The New York Times has an interesting story on the effects of France's shortened work week, which went into effect two years ago. Sez the Times:
To some extent, the logic behind the 35-hour week has been vindicated. Unemployment has dropped to 9 percent since the law went into effect, and the government, which has spent hundreds of millions of dollars to subsidize new jobs, claims some of that reduction is because of the shortened workweek….
But Laure Maillard, an economist with CDC IXIS, a financial firm, argues that the short-term employment and productivity gains will be overtaken by a longer-term drag on corporate profits and government revenues.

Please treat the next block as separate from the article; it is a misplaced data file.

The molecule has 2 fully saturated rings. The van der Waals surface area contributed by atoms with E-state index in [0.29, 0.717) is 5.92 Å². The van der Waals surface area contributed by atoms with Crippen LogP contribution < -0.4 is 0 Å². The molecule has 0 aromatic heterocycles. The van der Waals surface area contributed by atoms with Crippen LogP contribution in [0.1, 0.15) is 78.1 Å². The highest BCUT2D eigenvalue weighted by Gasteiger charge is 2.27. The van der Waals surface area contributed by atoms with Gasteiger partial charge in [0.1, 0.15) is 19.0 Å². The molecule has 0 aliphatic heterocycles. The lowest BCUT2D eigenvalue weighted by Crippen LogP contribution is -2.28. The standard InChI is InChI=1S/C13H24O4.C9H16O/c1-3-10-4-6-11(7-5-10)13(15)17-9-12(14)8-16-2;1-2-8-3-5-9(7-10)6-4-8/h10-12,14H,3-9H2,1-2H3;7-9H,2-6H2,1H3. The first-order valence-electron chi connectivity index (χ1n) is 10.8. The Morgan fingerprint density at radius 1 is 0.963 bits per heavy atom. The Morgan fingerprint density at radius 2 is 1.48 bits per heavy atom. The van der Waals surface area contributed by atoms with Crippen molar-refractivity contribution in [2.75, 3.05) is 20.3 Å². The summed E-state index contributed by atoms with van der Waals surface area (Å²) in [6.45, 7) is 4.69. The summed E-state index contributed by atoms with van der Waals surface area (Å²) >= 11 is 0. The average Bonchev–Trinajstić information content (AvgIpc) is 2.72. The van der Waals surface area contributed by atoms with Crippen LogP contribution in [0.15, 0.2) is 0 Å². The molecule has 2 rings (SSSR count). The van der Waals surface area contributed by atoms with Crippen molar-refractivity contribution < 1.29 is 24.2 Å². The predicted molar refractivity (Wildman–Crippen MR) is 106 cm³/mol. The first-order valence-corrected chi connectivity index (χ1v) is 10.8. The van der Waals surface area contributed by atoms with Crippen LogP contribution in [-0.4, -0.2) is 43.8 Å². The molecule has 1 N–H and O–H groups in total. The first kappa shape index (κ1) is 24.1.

"I think it could hurt French competitiveness," she said.
It is already causing problems. Lawyers, for example, say that some of their some of their high-salaried associates are demanding enforcement of the 35-hour rule, and application of the law has been frozen for hotel and restaurant workers because those businesses cannot afford to keep bankers' hours or hire more people.